"How old were you?"
"Twelve," she says . . . as Jack has known she would say. It happened that same year, the year when Jacky was twelve and came here to save his mother. Or did he come here? Is this really the Territories? Somehow it doesn't feel the same. Almost . . . but not quite.
It doesn't surprise him that Morgan would rape a child of twelve, and do it in a way that would keep her from ever having children. Not at all. Morgan Sloat, sometimes known as Morgan of Orris, wanted to rule not just one world or two, but the entire universe. What are a few raped children to a man with such ambitions?
She gently slips her thumbs across the skin beneath his eyes. It's like being brushed with feathers. She's looking at him with something like wonder. "Why do you weep, Jack?"
"The past," he says. "Isn't that always what does it?" And thinks of his mother, sitting by the window, smoking a cigarette, and listening while the radio plays "Crazy Arms." Yes, it's always the past. That's where the hurt is, all you can't get over.
"Perhaps so," she allows. "But there's no time to think about the past today. It's the future we must think about today."
"Yes, but if I could ask just a few questions . . . ?"
"All right, but only a few."
Jack opens his mouth, tries to speak, and makes a comical little gaping expression when nothing comes out. Then he laughs. "You take my breath away, too," he tells her. "I have to be honest about that."
A faint tinge of color rises in Sophie's cheeks, and she looks down. She opens her lips to say something . . . then presses them together again. Jack wishes she had spoken and is glad she hasn't, both at the same time. He squeezes her hands gently, and she looks up at him, blue eyes wide.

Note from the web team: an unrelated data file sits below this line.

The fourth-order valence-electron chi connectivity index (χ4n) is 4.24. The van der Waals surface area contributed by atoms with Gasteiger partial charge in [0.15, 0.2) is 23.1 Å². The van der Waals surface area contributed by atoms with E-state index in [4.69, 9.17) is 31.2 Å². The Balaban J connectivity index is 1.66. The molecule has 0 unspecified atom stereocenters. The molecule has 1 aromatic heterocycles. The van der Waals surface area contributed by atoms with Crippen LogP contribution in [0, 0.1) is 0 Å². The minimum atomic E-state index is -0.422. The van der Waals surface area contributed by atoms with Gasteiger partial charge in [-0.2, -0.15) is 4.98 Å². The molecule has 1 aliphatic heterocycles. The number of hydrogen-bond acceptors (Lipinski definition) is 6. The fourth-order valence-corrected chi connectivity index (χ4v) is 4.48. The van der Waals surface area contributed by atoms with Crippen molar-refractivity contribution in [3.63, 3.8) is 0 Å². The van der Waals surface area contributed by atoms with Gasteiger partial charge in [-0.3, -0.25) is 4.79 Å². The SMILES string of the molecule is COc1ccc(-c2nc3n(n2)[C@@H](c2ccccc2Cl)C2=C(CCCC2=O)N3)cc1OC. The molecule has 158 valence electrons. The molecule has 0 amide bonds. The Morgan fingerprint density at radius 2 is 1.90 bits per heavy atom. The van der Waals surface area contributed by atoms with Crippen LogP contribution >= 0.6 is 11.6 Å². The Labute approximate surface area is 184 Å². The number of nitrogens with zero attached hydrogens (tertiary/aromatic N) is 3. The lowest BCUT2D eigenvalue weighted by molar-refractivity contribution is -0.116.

"Did I know you? When you were twelve?"
She shakes her head.
"But I saw you."
"Perhaps. In the great pavilion. My mother was one of the Good Queen's handmaidens. I was another . . . the youngest. You could have seen me then. I think you did see me."
Jack takes a moment to digest the wonder of this, then goes on. Time is short. They both know this. He can almost feel it fleeting.
"You and Judy are Twinners, but neither of you travel ¡ª she's never been in your head over here and you've never been in her head, over there. You . . . talk through a wall."
"When she wrote things, that was you, whispering through the wall."
"Yes. I knew how hard I was pushing her, but I had to. Had to! It's not just a question of restoring her child to her, important as that may be. There are larger considerations."
She shakes her head. "I am not the one to tell you. The one who will is much greater than I."
He studies the tiny dressings that cover the tips of her fingers, and muses on how hard Sophie and Judy have tried to get through that wall to each other. Morgan Sloat could apparently become Morgan of Orris at will. As a boy of twelve, Jack had met others with that same talent. Not him; he was single-natured and had always been Jack in both worlds. Judy and Sophie, however, have proved incapable of flipping back and forth in any fashion. Something's been left out of them, and they could only whisper through the wall between the worlds. There must be sadder things, but at this moment he can't think of a single one.
Jack looks around at the ruined tent, which seems to breathe with sunshine and shadow. Rags flap. In the next room, through a hole in the gauzy cloth wall, he sees a few overturned cots. "What is this place?" he asks.
She smiles. "To some, a hospital."
"Oh?" He looks up and once more takes note of the cross. Maroon now, but undoubtedly once red. A red cross, stupid, he thinks. "Oh! But isn't it a little . . . well . . . old?"
Sophie's smile widens, and Jack realizes it's ironic. Whatever sort of hospital this is, or was, he's guessing it bears little or no resemblance to the ones on General Hospital or ER. "Yes, Jack. Very old. Once there were a dozen or more of these tents in the Territories, On-World, and Mid-World; now there are only a few. Mayhap just this one. Today it's here. Tomorrow . . ." Sophie raises her hands, then lowers them. "Anywhere! Perhaps even on Judy's side of the wall."